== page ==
GoCentral is really easy to use:
If you’d like to learn more about GoCentral, read our in-depth review.
This means that with Hostgator, you can use the same plan to build a website either with the website builder, or with WordPress or another CMS. With GoDaddy, you have to choose which plan you want from the beginning. There’s no going back to using GoCentral if you chose the regular hosting.
In terms of their features, Gator and GoCentral are tied. They both have a nice selection of templates for businesses, blogs, and even e-commerce stores, and both implement drag-and-drop functionality.
GoDaddy’s WordPress builder, Quick Start, is probably one of the quickest and most efficient tools around to get a WordPress site going. You’ll have your choice of 10 professionally designed themes, which you can then customize freely.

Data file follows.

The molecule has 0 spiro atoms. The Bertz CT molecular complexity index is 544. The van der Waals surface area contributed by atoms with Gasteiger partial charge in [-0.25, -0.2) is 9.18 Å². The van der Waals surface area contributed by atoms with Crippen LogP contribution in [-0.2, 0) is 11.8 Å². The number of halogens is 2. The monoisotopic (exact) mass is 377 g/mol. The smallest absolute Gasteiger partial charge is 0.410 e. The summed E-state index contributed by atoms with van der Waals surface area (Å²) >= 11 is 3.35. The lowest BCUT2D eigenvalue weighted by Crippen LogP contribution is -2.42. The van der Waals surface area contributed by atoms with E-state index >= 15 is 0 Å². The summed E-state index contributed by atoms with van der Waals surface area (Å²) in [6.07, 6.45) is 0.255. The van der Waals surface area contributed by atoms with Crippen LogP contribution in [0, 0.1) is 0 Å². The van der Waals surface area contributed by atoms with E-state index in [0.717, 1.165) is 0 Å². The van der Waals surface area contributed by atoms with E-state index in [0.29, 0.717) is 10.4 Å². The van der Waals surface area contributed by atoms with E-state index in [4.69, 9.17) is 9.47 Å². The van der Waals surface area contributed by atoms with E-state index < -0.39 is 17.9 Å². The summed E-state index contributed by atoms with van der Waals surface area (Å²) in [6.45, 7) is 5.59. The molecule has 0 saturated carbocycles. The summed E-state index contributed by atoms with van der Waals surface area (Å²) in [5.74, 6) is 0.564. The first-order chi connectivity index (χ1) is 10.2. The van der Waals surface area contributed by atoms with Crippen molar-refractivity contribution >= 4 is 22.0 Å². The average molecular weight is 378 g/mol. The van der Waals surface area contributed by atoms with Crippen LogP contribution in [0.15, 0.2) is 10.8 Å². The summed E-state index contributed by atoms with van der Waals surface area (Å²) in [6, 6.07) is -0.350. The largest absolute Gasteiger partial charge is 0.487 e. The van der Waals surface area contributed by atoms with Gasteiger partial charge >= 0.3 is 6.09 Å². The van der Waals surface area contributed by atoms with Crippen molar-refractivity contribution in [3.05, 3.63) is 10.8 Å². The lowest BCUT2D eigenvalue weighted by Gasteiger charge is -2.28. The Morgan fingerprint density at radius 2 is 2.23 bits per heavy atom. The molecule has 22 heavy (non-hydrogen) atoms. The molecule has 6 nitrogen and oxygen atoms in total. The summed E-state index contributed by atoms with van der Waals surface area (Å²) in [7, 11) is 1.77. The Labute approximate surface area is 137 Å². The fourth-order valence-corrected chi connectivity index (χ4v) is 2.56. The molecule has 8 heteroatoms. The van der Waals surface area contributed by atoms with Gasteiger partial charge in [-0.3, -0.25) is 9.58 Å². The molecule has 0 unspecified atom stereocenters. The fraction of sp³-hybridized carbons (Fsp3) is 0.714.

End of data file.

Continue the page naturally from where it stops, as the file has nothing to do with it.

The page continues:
While a WordPress builder scores GoDaddy some extra points, as any site built with WordPress can be easily migrated down the line, the winner here is Hostgator. Website builders should be included with hosting, not purchased separately.
If you’re still not sure if HostGator is the right choice for you, read our expert review.
Hostgator Outsources Support, While GoDaddy Constructed a Beauractical Nightmare
As web hosts grow and amass customers, delivering quality support can get real tricky. It’s all fun and games when you have a few dozen customer requests, but how do you actively support thousands at a time?
There are two easy ways to go about it. You either outsource your support somewhere far away where manpower is cheaper, or you just make the experience so frustrating that your customers will give up.